Written by Lloyd Alter, Treehugger
Frederick Law Olmstead designed New York’s Riverside Park in 1875. The infamous Robert Moses ran a highway through it in 1935, but didn’t kill it; “Today, the mature trees and sweeping lawns of the park tend to disguise the transport-oriented nature of the park’s construction.” Occupying part of the park is the Riverside Tennis Club, which is in need of new washrooms to replace their current porta-potties. They hired Rick Cook of Cook + Fox to design them, and are building the bogs to the Living Building Challenge standard, perhaps the toughest green standard there is.
The site has minimal electric power and no sewer. Building in cherished parks is also very sensitive and controversial, although this project is apparently displacing a surface parking lot.
The Living Building Challenge Standard is tough, but the hardest part of it is all about water, a big problem in a building that is mainly bathrooms. The standard is so tough that in most places it isn’t even legal: most building codes demand connections to fresh water and sewer, where the LBC aims to be net zero water, capturing it from rain and discharging it on site “for management through acceptable natural time-scale surface flow, groundwater recharge, agricultural use or adjacent building needs.”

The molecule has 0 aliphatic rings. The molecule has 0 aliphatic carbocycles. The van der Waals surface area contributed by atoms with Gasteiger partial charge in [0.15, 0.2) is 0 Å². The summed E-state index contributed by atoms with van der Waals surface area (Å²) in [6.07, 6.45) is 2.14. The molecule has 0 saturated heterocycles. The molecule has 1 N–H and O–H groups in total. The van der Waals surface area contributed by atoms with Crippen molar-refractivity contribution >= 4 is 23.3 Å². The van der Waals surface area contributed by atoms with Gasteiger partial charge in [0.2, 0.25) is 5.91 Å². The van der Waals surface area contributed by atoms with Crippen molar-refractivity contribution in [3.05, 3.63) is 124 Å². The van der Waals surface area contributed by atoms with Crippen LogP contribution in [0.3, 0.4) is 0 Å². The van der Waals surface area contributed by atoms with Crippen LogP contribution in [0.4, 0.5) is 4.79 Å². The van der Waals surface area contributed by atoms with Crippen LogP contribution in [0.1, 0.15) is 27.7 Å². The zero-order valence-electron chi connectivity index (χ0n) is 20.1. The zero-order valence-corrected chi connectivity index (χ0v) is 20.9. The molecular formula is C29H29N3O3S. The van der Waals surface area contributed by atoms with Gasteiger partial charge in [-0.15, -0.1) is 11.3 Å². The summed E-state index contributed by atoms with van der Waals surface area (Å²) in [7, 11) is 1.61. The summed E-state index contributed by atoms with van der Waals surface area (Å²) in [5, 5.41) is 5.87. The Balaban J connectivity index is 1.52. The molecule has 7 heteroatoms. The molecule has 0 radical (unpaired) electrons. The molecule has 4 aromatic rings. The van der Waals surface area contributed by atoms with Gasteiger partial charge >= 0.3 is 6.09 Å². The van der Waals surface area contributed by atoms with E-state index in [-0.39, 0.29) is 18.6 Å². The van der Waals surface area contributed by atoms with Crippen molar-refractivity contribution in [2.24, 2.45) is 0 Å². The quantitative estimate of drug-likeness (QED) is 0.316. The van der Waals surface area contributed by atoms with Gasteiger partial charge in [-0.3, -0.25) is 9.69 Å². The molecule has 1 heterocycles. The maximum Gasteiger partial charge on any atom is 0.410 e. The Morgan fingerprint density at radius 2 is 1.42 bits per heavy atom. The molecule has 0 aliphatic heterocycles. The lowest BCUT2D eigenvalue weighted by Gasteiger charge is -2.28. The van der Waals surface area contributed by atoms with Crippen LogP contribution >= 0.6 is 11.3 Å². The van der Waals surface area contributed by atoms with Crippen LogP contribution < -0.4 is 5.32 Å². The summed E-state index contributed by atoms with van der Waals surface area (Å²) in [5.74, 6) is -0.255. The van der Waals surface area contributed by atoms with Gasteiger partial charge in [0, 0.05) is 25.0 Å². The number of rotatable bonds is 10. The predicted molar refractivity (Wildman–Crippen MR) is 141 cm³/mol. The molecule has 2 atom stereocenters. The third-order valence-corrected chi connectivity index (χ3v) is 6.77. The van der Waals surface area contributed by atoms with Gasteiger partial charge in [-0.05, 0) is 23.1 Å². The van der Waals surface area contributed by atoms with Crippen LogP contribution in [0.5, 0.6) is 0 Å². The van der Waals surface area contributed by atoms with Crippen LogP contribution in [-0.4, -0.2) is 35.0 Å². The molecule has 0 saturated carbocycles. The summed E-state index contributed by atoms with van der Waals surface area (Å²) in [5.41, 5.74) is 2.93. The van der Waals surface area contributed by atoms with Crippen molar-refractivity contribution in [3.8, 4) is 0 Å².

The Living Building Challenge envisions a future whereby all buildings, infrastructure, and communities are configured based on the carrying capacity of the site: harvesting sufficient water to meet the needs of a given population while respecting the natural hydrology of the land, the water needs of the ecosystem it inhabits, and those of its neighbors. Indeed, water can be used and purified and then used again – and the
Not an easy thing to do. Here the proposal is to construct a small building, mostly underground, with our favorite Clivus Multrum composting toilets and a small maintenance facility on top; to support it all, instead of the usual plugging into the usual power and pipes, it is connected to a system of natural management:
a wildflower meadow, incorporating a raingarden for storm water management, is scattered with tree-like structures supporting photovoltaic panels for on-site power generation. The meadow could be fertilized with use of compost from the composting toilet system designed as part of the new facilities, making use of this nutrient-rich resource, and minimizing the need for off-site waste disposal from the project.
I am relieved that they used the words “could be” instead of “would be” when they discuss the use of the compost from the toilets in the garden. I would have thought that a) the toilets would generate a whole lot more compost than that garden could possibly cope with, and b) the stuff should probably sit for a couple of months so that there is nothing biologically active in it.
But it is a wonderful demonstration project in a highly visible location; truly, as they write, “This Green Outlook public facility will have a long-lasting impact on the future of green building in New York and across the country.” More at The Green Outlook. Thanks, tipster Pat.
This article originally appeared on Treehugger.
Photo credit: Green Outlook/Promo image
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